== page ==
In general, compass and straightedge constructions are more restrictive than origami constructions. Each elementary compass and straightedge procedure can be replaced by the origami axioms 1-5. For example, the circle can be constructed by finding a length r to be the length of a flap represented by a molecule in the unfolded paper.

Quadratic and Quartic Surds

Real, foldable origami only includes numbers which can be represented by a finite number of integers that are additive, multiplicative square root extractions. Such numbers, besides cube-root(2), are considered constructible with the compass and straightedge.

The origami axioms can be used to construct any solution to (ax² + bx + c = 0), where a,b, and c are constructible numbers. The equation (x² - 2 = 0) can be constructed by folding the diagonal of a square with side length = 1, which is √2. The traditional bases have crease patterns that are formed with two types of right triangles -- the 45-45-90 degree triangle and the 22.5-67.5-90 degree triangle. Bothtriangles are used in axial tiling techniques. In fact, many origami designs use equations of the form (a + (b√2)) and subsequently, (1 / (a + (b√2))).

A modified version of the crossing diagonals algorithm finds the reciprocal of (a + (b√2)); one diagonal gives the integer or rational portion and the other diagonal gives the portion containing √2.

Cubic Folds

In 400BC, Greek mathematicians pondered over three problems. These classical problems were proven by the young mathematician Evariste Galois (1811 – 1832) to be impossible to construct using the compass and straightedge. Two of these classical problems require the solution to the cube root of 2, which can be solved with a cubic equation.

Axiom 6 increases the set of geometric constructions that are possible with axioms 1 – 5. This shows that the constructions that can be made with the compass and straightedge is the subset of all origami constructions. Solutions to cubic equations, in particular, are not constructible using only the compass and straightedge. Axiom 6 can find the common tangents of two parabolas with foci p1 and p2 and directrices l1 and l2. The relationship between cubic roots and parabolas was well known in antiquity, and Descartes was aware that the intersection of two parabolas could solve simple cubic equations.

Consider two parabolas u1 and u2 with a common vertex and perpendicular axes:

u1: (y – n)^2 = 2a(x – m)

u2: x² = 2by

Consider the case where n = m = 0. Then from u1, and from u2,

a = 2c(d – n + cm) = 2cd,

d = -b(c²)/2   so that

a = 2c(-b(c²) - 0 + 0) = -b(c³),   and

c = -(³√(a/b)).

To find the slope of the tangent of these parabolas, first fold perpendicular lines to represent the axis. Then, given a, fold a/2 to the left and right of the origin. The point where a/2 = x intersects the x axis represents the focal point p1 of u1, and the line –a/2 = x represents its directrix l1. Given b, fold b/2 above and below the origin. The point where b/2 = y intersects the y axis represents the focal point p2 of u2, and the line –b/2 = y represents its directrix l2. Find tangent line t by folding p1 onto 1l while simultaneously folding p2 onto l2 using Axiom 6.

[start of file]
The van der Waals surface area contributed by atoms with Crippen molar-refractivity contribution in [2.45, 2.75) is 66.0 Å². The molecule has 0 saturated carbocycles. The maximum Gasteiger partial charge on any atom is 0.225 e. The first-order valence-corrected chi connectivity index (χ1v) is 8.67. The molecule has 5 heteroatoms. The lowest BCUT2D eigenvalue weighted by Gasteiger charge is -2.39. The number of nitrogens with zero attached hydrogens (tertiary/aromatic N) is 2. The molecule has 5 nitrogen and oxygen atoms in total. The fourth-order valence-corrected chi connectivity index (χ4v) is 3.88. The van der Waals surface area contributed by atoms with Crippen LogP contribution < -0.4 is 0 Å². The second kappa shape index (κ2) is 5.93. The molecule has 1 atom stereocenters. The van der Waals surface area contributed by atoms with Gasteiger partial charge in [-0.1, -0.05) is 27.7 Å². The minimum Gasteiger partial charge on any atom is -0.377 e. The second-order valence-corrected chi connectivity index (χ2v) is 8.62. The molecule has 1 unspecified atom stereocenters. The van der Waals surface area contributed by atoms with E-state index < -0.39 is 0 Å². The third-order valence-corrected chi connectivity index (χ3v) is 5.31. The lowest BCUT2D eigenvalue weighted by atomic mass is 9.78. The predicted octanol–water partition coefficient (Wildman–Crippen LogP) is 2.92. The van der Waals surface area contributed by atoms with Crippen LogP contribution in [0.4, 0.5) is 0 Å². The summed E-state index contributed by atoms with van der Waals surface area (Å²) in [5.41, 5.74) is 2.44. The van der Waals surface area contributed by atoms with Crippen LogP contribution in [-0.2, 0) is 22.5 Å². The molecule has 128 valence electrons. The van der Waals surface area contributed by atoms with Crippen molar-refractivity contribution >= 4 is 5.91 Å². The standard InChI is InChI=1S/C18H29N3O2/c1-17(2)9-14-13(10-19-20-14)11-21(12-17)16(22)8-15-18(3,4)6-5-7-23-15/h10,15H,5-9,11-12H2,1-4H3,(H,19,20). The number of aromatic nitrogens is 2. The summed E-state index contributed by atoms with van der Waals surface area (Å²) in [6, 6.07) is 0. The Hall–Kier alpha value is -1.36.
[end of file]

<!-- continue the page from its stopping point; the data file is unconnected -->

To find the cube-root(a/b), fold the unit length from any point on t parallel to either axis. Complete a right triangle with hypotenuse on t -- the third line segment has length –(³√(a/b)). To solve the Delian Problem, simply set a = 2 and b = 1.

Figure 15: Messer’s construction of the cube-root of 2

Figure 15: Messer’s construction of the cube-root of 2

Peter Messer found a much cleaner construction of the cube-root of two. (Lang, 2003c)  He first divides the side of the square into thirds:

The second classical problem asks to trisect any given angle. This can be approximated using the binary folding algorithm applied to angles, however a straightforward method would be to use the trigonometric equation

cos(3a) = 4cos³(a) – 3cos(a).

Trisecting an angle requires one to be given an angle 3a. To construct a, solve for the equation:

x³ –(3/4)x – (1/4)cos(3a) = 0 p1(-(1/8)cos(3a), -(3/8))

using parabola u1 with focus point and directrix

l1: x = (1/8)cos(3a)

as well as the unit parabola u2 with focus p2(0, 1⁄2) and l2: y = -1⁄2. Since a is negative in this case, u1 will face to the left. By solving for the common tangent of these parabolas, one can easily find cos(a), which leads to the angle a.

Jacques Justin, a French folder and mathematician, found a method for folding obtuse angles that is less technical than the way shown above. (Lang, 2003c) His method only works when one is folding in the center of a square, and not along an edge.

Figure 16: Abe’s construction of the trisection on any acute angle

Figure 16: Abe’s construction of the trisection on any acute angle

The Japanese folder and mathematician Tsune Abe also devised a method of trisecting angles (Lang, 2003c). His method can be applied to acute angles and, if needed, on the edge of a square.

Combining the binary folding algorithm for angles along with angle trisection allows one to fold angles whose denominators are of the form 2ⁿ3m.



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Alperin, Roger C. “Trisections and Totally Real Origami.” http://arxiv.org/pdf/math/0408159, 2004.

Edwards, B. Carter; Shurman, Jerry. “Folding Quartic Roots.” http://www.jstor.org/view/0025570x/di021218/02p0058p/0, 2001.

Field, Mike. “Mathematics through Art – Art through Mathematics.” http://nothung.math.uh.edu/~mike/mathartpub/math-art.pdf, 2002.

Kappraff, Jay. Connections: The geometric bridge between art and science. New York, NY: McGraw-Hill, Inc., 1990.

Lang, Robert. “A Computational Algorithm for Origami Design.” http://www.langorigami.com/science/hha/origami_constructions.pdf, 2003. 

Lang, Robert. Origami Design Secrets: Mathematical Methods for an Ancient Art. Natik, MA: A.K. Peters Ltdl, 2003. 

Lang, Robert. “Origami and Geometric Constructions.” http://www.langorigami.com/science/hha/origami_constructions.pdf, 2003.